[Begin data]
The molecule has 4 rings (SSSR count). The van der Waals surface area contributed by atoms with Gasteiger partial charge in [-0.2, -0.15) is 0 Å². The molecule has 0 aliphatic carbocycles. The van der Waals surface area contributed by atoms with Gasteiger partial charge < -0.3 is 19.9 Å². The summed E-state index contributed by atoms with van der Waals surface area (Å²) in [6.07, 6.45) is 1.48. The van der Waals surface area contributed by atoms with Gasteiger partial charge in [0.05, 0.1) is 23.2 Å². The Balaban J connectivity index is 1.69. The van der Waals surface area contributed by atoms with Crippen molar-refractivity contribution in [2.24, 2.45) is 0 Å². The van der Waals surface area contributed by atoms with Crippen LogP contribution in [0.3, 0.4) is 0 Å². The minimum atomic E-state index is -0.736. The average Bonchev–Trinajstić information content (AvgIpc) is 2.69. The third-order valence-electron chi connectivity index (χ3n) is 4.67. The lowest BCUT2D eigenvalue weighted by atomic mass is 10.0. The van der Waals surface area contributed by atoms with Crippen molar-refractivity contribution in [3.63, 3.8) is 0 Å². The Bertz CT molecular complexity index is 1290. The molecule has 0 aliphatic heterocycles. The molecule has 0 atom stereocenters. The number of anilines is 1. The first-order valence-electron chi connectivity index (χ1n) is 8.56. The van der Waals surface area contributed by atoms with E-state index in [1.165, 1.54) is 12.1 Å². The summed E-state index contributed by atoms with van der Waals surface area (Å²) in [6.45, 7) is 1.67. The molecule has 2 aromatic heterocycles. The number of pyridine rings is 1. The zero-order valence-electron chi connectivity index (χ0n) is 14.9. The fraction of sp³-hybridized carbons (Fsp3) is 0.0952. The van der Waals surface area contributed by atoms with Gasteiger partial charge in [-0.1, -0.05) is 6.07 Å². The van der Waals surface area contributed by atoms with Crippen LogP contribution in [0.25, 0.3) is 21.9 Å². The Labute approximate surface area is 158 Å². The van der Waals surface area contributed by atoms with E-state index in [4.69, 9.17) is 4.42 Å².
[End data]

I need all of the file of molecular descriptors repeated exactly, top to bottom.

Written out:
The molecule has 4 rings (SSSR count). The van der Waals surface area contributed by atoms with Gasteiger partial charge in [-0.2, -0.15) is 0 Å². The molecule has 0 aliphatic carbocycles. The van der Waals surface area contributed by atoms with Gasteiger partial charge < -0.3 is 19.9 Å². The summed E-state index contributed by atoms with van der Waals surface area (Å²) in [6.07, 6.45) is 1.48. The van der Waals surface area contributed by atoms with Gasteiger partial charge in [0.05, 0.1) is 23.2 Å². The Balaban J connectivity index is 1.69. The van der Waals surface area contributed by atoms with Crippen molar-refractivity contribution in [2.24, 2.45) is 0 Å². The van der Waals surface area contributed by atoms with Crippen LogP contribution in [0.3, 0.4) is 0 Å². The minimum atomic E-state index is -0.736. The average Bonchev–Trinajstić information content (AvgIpc) is 2.69. The third-order valence-electron chi connectivity index (χ3n) is 4.67. The lowest BCUT2D eigenvalue weighted by atomic mass is 10.0. The van der Waals surface area contributed by atoms with Crippen molar-refractivity contribution in [3.63, 3.8) is 0 Å². The Bertz CT molecular complexity index is 1290. The molecule has 0 aliphatic heterocycles. The molecule has 0 atom stereocenters. The number of anilines is 1. The first-order valence-electron chi connectivity index (χ1n) is 8.56. The van der Waals surface area contributed by atoms with E-state index in [1.165, 1.54) is 12.1 Å². The summed E-state index contributed by atoms with van der Waals surface area (Å²) in [6.45, 7) is 1.67. The molecule has 2 aromatic heterocycles. The number of pyridine rings is 1. The zero-order valence-electron chi connectivity index (χ0n) is 14.9. The fraction of sp³-hybridized carbons (Fsp3) is 0.0952. The van der Waals surface area contributed by atoms with Gasteiger partial charge in [-0.1, -0.05) is 6.07 Å². The van der Waals surface area contributed by atoms with Crippen LogP contribution in [0.25, 0.3) is 21.9 Å². The Labute approximate surface area is 158 Å². The van der Waals surface area contributed by atoms with E-state index in [4.69, 9.17) is 4.42 Å².